2. Out of the sleep of death. Heb. Rouse up thyself; come out of that forlorn and disconsolate condition in which thou hast so long been. This sense suits best with the following words. Stand up upon thy feet, O thou who hast fallen, and been thrown down to the ground.

Which hast drunk at the hand of the Lord the cup of his fury; which hast been sorely afflicted; for so this metaphor is used. Psalms 75:8; Jeremiah 25:15, &c.; Jeremiah 49:12.

The cup of trembling; which striketh him that drinketh it with a deadly horror.

Wrung them out; drunk every drop of, it. See Poole "Psalms 75:8".

Verse 18

When thou wast drunk with this cup, and not able to go, neither thy princes, nor prophets, nor priests were able or willing to lead and support thee.

Verse 19

These two things; either,

1. Those which were now mentioned:

1. That she was drunk with the cup of God’s wrath, Isaiah 51:17.

2. That she had none to support or comfort her in that condition, Or,

2. Those which here follow, which although they be expressed in four words, yet they may fitly be reduced to two things, the desolation or devastation of the land, and the destruction of the people, by famine and sword. So

famine and

sword are not named as new evils, but only as the particular ways or means of bringing the

destruction there mentioned; and the words may be thus rendered, desolation and destruction, even (this Hebrew particle being oft taken expositively, whereof many instances have been given) famine (or, by famine) and sword. Or two, nay be put indefinitely for many, as double is put for abundantly more, Job 11:6; Isaiah 40:2; Isaiah 61:7; Zechariah 9:12, and elsewhere. By whom shall I comfort thee? I cannot find any man who is able to comfort and relieve thee.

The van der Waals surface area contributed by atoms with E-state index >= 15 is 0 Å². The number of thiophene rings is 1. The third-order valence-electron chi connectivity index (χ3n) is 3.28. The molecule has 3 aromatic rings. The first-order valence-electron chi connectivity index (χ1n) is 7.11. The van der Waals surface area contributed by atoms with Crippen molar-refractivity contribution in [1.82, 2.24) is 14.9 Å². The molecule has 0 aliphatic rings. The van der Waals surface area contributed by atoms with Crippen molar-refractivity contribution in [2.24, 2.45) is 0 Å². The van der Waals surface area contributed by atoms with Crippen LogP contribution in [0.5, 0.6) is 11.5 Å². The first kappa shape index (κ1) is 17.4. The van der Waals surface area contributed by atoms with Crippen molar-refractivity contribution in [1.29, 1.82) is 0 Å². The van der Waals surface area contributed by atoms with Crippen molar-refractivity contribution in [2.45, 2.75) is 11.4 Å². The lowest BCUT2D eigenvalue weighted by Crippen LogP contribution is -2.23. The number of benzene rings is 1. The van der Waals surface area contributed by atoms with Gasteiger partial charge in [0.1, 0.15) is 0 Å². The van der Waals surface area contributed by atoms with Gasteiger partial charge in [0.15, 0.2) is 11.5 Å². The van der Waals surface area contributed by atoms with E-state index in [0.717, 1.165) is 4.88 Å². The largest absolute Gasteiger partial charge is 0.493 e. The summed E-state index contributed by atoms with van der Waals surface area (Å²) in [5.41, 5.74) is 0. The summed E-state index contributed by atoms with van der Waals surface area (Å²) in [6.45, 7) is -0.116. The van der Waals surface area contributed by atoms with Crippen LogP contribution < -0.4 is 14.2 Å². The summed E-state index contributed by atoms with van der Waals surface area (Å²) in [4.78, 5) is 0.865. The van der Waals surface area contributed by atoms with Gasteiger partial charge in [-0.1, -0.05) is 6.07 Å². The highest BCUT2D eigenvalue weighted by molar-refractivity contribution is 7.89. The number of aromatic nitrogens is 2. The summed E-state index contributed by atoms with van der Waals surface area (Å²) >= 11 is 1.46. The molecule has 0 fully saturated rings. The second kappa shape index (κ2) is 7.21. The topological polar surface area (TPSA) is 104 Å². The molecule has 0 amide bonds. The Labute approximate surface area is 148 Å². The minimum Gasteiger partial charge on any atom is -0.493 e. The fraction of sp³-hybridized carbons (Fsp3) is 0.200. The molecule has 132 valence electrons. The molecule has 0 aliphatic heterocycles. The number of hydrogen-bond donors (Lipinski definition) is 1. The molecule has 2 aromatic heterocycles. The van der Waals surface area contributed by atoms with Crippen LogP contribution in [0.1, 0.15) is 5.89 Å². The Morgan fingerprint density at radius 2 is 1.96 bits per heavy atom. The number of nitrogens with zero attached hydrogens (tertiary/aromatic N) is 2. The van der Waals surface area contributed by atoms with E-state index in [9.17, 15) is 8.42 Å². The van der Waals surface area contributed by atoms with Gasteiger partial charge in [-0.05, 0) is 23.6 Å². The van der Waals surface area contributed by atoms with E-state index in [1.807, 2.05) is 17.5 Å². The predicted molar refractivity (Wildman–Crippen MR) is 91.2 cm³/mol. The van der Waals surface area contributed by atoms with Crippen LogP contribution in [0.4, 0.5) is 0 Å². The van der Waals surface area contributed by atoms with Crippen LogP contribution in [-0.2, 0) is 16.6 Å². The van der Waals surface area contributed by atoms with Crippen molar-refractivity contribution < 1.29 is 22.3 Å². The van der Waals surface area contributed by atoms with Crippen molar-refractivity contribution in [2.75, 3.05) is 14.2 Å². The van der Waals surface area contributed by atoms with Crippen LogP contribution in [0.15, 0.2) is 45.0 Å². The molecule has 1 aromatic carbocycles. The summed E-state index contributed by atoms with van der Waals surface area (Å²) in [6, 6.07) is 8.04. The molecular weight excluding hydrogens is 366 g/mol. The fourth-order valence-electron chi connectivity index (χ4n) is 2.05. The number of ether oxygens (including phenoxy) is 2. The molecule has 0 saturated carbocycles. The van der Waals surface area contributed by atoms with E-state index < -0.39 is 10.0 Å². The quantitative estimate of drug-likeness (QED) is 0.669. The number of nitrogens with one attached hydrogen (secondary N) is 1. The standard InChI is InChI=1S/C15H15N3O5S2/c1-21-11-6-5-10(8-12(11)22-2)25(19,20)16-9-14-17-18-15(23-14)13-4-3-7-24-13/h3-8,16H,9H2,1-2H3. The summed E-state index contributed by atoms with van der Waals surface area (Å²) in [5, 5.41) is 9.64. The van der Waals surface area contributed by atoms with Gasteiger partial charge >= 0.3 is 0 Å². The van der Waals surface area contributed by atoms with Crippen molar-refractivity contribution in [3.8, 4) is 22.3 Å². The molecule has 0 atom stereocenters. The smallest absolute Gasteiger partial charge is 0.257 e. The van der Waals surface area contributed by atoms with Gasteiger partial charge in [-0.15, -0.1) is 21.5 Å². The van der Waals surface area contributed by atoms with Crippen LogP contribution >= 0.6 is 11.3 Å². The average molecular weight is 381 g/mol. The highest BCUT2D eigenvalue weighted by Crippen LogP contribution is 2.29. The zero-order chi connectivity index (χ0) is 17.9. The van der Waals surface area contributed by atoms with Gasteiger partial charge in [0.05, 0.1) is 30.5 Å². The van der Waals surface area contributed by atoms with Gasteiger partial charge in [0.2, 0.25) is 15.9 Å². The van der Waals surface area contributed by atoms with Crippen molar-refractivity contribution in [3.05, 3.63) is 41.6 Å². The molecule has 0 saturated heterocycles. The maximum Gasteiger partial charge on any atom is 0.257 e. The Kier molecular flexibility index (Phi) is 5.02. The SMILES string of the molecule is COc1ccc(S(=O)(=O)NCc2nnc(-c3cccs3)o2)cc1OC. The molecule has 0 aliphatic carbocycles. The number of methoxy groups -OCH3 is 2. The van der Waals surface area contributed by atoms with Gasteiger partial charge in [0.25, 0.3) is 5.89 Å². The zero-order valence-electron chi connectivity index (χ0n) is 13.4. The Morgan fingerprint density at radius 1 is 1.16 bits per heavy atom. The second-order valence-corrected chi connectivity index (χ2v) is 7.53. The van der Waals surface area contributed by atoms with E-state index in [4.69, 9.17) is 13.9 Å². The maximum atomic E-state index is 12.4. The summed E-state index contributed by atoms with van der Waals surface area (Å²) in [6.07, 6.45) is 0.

Verse 20

Thy sons have fainted; they are so far from being able to comfort thee, as was said, Isaiah 51:18, that they themselves faint away for want of comfort, and through famine.

They lie dead by famine, or the sword of the enemy,

at the head of all the streets; where men enter in or go out of the streets, where the enemy found them either opposing their entrance, or running out of them to make an escape.

As a wild bull in a net: those of them who are not slain are struggling for life; and although they murmur at God, and fight with men, yet they cannot prevail or escape.

Verse 21

But with the cup of God’s fury, mentioned Isaiah 51:17

Verse 22

Thy God that pleadeth the cause of his people; who though he hath fought against thee, is now reconciled to thee, and will maintain thy cause against all thine adversaries.

Verse 23

Bow down, that we may go over; lie down upon the ground, that we may trample upon thee, as conquerors. used to do upon their conquered enemies. See Joshua 10:24; Psalms 110:1.

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Bibliographical Information
Poole, Matthew, "Commentary on Isaiah 51". Poole's English Annotations on the Holy Bible. 1685.